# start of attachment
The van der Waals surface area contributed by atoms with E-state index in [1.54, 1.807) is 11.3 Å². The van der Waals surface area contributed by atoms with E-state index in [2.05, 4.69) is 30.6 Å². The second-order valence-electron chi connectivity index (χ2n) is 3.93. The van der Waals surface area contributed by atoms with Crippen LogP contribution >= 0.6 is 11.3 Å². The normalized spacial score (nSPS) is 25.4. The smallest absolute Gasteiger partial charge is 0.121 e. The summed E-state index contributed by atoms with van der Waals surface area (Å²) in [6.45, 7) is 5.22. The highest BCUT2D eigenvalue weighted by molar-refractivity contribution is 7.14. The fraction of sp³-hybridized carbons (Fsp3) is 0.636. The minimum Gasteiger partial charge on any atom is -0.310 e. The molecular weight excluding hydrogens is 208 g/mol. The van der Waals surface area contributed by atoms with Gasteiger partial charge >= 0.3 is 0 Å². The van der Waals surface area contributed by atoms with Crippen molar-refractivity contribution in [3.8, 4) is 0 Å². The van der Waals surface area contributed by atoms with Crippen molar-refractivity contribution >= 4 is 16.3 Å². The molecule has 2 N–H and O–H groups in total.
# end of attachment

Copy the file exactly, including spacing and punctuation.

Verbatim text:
The van der Waals surface area contributed by atoms with E-state index in [1.54, 1.807) is 11.3 Å². The van der Waals surface area contributed by atoms with E-state index in [2.05, 4.69) is 30.6 Å². The second-order valence-electron chi connectivity index (χ2n) is 3.93. The van der Waals surface area contributed by atoms with Crippen LogP contribution >= 0.6 is 11.3 Å². The normalized spacial score (nSPS) is 25.4. The smallest absolute Gasteiger partial charge is 0.121 e. The summed E-state index contributed by atoms with van der Waals surface area (Å²) in [6.45, 7) is 5.22. The highest BCUT2D eigenvalue weighted by molar-refractivity contribution is 7.14. The fraction of sp³-hybridized carbons (Fsp3) is 0.636. The minimum Gasteiger partial charge on any atom is -0.310 e. The molecular weight excluding hydrogens is 208 g/mol. The van der Waals surface area contributed by atoms with Gasteiger partial charge >= 0.3 is 0 Å². The van der Waals surface area contributed by atoms with Crippen molar-refractivity contribution in [3.8, 4) is 0 Å². The van der Waals surface area contributed by atoms with Crippen molar-refractivity contribution >= 4 is 16.3 Å². The molecule has 2 N–H and O–H groups in total.